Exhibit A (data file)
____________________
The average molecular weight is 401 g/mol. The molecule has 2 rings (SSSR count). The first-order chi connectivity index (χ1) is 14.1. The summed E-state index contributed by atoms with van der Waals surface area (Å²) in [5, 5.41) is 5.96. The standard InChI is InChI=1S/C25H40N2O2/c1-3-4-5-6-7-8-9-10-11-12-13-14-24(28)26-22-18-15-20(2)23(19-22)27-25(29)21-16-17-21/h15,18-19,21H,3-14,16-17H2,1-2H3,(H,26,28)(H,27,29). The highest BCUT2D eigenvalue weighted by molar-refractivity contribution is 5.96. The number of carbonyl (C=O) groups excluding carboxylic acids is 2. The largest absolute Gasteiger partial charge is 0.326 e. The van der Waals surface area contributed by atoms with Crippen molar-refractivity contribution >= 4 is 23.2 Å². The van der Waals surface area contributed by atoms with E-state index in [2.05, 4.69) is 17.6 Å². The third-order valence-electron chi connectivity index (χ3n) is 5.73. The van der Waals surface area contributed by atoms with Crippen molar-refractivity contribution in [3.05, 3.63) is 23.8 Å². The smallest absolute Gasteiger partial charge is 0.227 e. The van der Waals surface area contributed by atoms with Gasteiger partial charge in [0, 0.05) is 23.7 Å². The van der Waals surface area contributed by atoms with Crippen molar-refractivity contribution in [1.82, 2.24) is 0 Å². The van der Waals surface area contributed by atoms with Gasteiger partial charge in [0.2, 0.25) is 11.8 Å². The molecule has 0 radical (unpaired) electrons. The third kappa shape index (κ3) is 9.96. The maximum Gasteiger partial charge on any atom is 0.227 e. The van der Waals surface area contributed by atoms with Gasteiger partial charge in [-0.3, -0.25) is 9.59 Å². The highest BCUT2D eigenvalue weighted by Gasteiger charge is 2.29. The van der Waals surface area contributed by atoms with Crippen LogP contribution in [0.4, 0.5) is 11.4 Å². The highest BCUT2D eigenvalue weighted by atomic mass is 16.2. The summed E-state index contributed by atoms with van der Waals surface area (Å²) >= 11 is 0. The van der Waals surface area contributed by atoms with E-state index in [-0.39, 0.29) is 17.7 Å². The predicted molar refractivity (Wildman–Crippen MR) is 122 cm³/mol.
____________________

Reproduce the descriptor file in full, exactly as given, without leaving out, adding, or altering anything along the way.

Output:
The average molecular weight is 401 g/mol. The molecule has 2 rings (SSSR count). The first-order chi connectivity index (χ1) is 14.1. The summed E-state index contributed by atoms with van der Waals surface area (Å²) in [5, 5.41) is 5.96. The standard InChI is InChI=1S/C25H40N2O2/c1-3-4-5-6-7-8-9-10-11-12-13-14-24(28)26-22-18-15-20(2)23(19-22)27-25(29)21-16-17-21/h15,18-19,21H,3-14,16-17H2,1-2H3,(H,26,28)(H,27,29). The highest BCUT2D eigenvalue weighted by molar-refractivity contribution is 5.96. The number of carbonyl (C=O) groups excluding carboxylic acids is 2. The largest absolute Gasteiger partial charge is 0.326 e. The van der Waals surface area contributed by atoms with Crippen molar-refractivity contribution >= 4 is 23.2 Å². The van der Waals surface area contributed by atoms with E-state index in [2.05, 4.69) is 17.6 Å². The third-order valence-electron chi connectivity index (χ3n) is 5.73. The van der Waals surface area contributed by atoms with Crippen molar-refractivity contribution in [3.05, 3.63) is 23.8 Å². The smallest absolute Gasteiger partial charge is 0.227 e. The van der Waals surface area contributed by atoms with Gasteiger partial charge in [0, 0.05) is 23.7 Å². The van der Waals surface area contributed by atoms with Crippen molar-refractivity contribution in [1.82, 2.24) is 0 Å². The van der Waals surface area contributed by atoms with Gasteiger partial charge in [0.2, 0.25) is 11.8 Å². The molecule has 0 radical (unpaired) electrons. The third kappa shape index (κ3) is 9.96. The maximum Gasteiger partial charge on any atom is 0.227 e. The van der Waals surface area contributed by atoms with Gasteiger partial charge in [-0.3, -0.25) is 9.59 Å². The highest BCUT2D eigenvalue weighted by Gasteiger charge is 2.29. The van der Waals surface area contributed by atoms with Crippen LogP contribution in [0.4, 0.5) is 11.4 Å². The highest BCUT2D eigenvalue weighted by atomic mass is 16.2. The summed E-state index contributed by atoms with van der Waals surface area (Å²) >= 11 is 0. The van der Waals surface area contributed by atoms with E-state index in [-0.39, 0.29) is 17.7 Å². The predicted molar refractivity (Wildman–Crippen MR) is 122 cm³/mol.